WEDNESDAY, Dec. 23, 2020 (HealthDay News) -- Hospitals are swamped with older patients after hurricanes, a new study finds.
Researchers analyzed data on hospitalizations for adults 65 and older in the month following eight of the United States' largest hurricanes in recent years.
In this age group, post-hurricane increases in hospitalizations for any reason ranged from 10% (Hurricane Irene, 2011) to 23% (Hurricane Sandy, 2012).
Adults 85 and older were significantly more likely to be hospitalized, as were poor older adults.
Even after the researchers deleted the first three days after hurricanes Irene and Sandy, which might have accounted for injury/trauma-related admissions, older adult hospitalizations remained significantly higher after hurricanes.
"We can surmise that the stronger the hurricane, the greater the impact will be on individuals and communities," said study lead author Sue Anne Bell, assistant professor of nursing at the University of Michigan.
"But even a small storm can cause great damage to a community that is not prepared," she said in a university news release.
Given that the United States has more than 100 disasters a year, steps to support the health of older adults is a key aspect of disaster preparedness, Bell said.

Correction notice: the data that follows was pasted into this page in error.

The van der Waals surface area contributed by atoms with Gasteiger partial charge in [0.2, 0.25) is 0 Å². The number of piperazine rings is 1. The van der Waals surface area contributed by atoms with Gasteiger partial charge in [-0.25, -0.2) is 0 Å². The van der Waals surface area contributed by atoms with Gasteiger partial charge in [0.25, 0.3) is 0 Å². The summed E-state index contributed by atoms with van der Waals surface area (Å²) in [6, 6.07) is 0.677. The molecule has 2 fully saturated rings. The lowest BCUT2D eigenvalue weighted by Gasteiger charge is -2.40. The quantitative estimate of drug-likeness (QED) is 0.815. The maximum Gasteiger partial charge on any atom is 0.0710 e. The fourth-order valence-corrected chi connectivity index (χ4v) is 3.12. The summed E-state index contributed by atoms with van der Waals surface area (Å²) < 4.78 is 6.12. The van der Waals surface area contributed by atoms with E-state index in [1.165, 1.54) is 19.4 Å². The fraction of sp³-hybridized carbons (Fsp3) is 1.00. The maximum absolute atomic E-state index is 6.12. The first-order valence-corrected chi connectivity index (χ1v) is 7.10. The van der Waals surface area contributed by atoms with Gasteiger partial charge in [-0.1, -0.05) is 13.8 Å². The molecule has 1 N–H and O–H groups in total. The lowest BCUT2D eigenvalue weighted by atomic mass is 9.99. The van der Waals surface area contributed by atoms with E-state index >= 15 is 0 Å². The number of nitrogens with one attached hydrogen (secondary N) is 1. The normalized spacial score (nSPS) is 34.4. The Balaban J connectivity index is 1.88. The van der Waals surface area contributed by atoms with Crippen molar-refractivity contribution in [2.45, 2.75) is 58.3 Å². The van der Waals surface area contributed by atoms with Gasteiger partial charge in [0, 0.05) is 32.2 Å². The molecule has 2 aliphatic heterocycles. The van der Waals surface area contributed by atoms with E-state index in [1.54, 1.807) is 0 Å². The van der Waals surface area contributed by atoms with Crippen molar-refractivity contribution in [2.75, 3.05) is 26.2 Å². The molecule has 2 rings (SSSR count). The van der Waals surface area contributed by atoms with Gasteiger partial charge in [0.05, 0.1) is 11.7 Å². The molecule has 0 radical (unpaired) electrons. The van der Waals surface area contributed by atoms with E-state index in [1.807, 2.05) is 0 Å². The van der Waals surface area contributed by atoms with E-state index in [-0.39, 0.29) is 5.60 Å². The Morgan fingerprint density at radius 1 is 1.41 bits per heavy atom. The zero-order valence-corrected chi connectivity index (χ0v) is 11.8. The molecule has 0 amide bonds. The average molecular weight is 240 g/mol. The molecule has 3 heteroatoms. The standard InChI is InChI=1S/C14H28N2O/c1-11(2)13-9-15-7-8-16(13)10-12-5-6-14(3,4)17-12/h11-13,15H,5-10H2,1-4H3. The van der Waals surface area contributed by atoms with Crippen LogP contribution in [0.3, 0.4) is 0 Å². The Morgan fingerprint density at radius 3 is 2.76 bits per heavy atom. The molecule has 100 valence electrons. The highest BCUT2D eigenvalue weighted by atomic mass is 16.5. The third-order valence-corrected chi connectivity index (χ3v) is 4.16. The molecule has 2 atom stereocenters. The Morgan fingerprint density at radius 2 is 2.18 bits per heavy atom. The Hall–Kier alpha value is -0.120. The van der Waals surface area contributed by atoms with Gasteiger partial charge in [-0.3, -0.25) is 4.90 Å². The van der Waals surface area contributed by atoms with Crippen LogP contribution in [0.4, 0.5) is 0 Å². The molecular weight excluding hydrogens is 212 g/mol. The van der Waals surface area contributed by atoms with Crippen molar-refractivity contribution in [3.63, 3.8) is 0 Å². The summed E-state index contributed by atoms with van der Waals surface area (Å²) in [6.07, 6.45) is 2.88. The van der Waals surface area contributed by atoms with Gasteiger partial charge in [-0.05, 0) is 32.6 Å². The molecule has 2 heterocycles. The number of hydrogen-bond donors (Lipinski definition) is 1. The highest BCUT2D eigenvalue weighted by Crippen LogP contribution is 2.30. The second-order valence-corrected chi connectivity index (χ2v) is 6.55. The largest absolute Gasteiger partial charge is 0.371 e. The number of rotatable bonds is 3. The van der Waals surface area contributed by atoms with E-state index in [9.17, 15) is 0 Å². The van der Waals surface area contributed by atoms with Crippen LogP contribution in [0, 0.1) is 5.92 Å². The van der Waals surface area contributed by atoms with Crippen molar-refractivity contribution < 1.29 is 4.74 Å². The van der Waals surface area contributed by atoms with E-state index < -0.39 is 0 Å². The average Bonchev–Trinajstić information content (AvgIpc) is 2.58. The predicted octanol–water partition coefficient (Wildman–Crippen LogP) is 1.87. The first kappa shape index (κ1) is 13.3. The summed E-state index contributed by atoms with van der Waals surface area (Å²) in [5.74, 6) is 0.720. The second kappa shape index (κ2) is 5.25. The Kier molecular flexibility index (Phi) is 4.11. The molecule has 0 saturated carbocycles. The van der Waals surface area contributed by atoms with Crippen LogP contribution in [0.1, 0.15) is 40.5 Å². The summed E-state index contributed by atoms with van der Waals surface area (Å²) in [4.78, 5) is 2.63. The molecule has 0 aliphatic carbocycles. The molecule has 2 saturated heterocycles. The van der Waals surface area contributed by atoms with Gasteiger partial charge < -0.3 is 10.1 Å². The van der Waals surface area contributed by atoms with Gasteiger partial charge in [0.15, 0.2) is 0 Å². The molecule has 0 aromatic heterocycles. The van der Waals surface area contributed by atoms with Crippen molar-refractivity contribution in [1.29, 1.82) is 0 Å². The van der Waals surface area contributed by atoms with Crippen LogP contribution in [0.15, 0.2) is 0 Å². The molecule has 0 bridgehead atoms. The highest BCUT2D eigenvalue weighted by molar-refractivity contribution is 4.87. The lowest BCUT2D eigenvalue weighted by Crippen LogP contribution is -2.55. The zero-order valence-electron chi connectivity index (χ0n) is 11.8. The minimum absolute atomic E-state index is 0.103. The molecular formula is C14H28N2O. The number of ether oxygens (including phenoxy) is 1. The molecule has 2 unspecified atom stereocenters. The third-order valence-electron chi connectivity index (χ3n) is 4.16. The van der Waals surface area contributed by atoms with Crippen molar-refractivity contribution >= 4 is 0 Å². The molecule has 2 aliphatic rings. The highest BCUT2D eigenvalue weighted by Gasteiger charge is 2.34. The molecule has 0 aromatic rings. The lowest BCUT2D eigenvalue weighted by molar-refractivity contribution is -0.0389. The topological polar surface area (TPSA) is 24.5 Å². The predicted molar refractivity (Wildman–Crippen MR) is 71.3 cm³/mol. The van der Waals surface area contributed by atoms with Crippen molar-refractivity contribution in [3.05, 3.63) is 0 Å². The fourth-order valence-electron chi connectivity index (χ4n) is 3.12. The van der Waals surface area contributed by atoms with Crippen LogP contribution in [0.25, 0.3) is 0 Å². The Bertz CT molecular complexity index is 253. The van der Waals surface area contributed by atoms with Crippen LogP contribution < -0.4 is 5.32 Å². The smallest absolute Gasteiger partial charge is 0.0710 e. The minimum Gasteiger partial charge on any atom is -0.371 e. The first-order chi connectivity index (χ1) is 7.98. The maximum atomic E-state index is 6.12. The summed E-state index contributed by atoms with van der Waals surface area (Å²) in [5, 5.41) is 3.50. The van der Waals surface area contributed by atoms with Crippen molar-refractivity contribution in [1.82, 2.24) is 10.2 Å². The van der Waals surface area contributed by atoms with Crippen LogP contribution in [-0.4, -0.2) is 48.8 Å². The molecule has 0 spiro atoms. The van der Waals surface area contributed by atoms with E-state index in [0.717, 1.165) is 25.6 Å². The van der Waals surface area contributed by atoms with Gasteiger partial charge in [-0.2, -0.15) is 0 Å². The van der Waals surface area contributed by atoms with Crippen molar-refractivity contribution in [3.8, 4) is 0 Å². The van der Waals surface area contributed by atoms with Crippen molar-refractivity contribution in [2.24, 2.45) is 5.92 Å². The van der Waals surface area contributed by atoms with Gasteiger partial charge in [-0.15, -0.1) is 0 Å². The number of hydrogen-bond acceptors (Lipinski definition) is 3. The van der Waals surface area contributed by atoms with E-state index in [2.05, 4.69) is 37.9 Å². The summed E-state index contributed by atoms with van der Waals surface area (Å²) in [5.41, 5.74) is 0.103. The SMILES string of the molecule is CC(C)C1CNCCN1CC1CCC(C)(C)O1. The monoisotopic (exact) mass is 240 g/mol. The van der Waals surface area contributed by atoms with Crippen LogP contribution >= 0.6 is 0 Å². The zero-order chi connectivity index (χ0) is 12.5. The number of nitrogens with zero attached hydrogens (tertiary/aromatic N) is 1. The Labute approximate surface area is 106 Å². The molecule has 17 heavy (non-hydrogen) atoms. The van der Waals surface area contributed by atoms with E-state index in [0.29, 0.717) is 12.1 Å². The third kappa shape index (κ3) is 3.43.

She also pointed out that older adults need to prepare for disasters by taking small, regular steps.
"Include in your grocery budget a few items each month to start building a supply of food and water," Bell suggested. "A gallon of water is less than a dollar, for example. Buying a can opener and a few canned goods can be a good start, and the next time you go to the grocery, think of another item or two to add to your stash."
Another suggestion is to let your family, friends and neighbors know your evacuation plans if an emergency occurs. "Now is a great time to plan a family Zoom meeting and talk about those plans," Bell suggested.
In a second study, her team found a decline in health care providers in counties affected by Hurricane Katrina in 2005.
Compared to 2004, those counties had 3.6 fewer primary care doctors, 5.9 fewer medical specialists and 2.1 fewer surgeons for every 10,000 residents by 2010.
The availability of nurse practitioners didn't change and helped to offset the decrease in physicians.
The findings show that communities' disaster plans should include guidelines to attract and retain health care providers, according to Bell.
The U.S. Centers for Disease Control and Prevention has more on emergency preparedness and response.
SOURCE: University of Michigan, news release, Dec. 10, 2020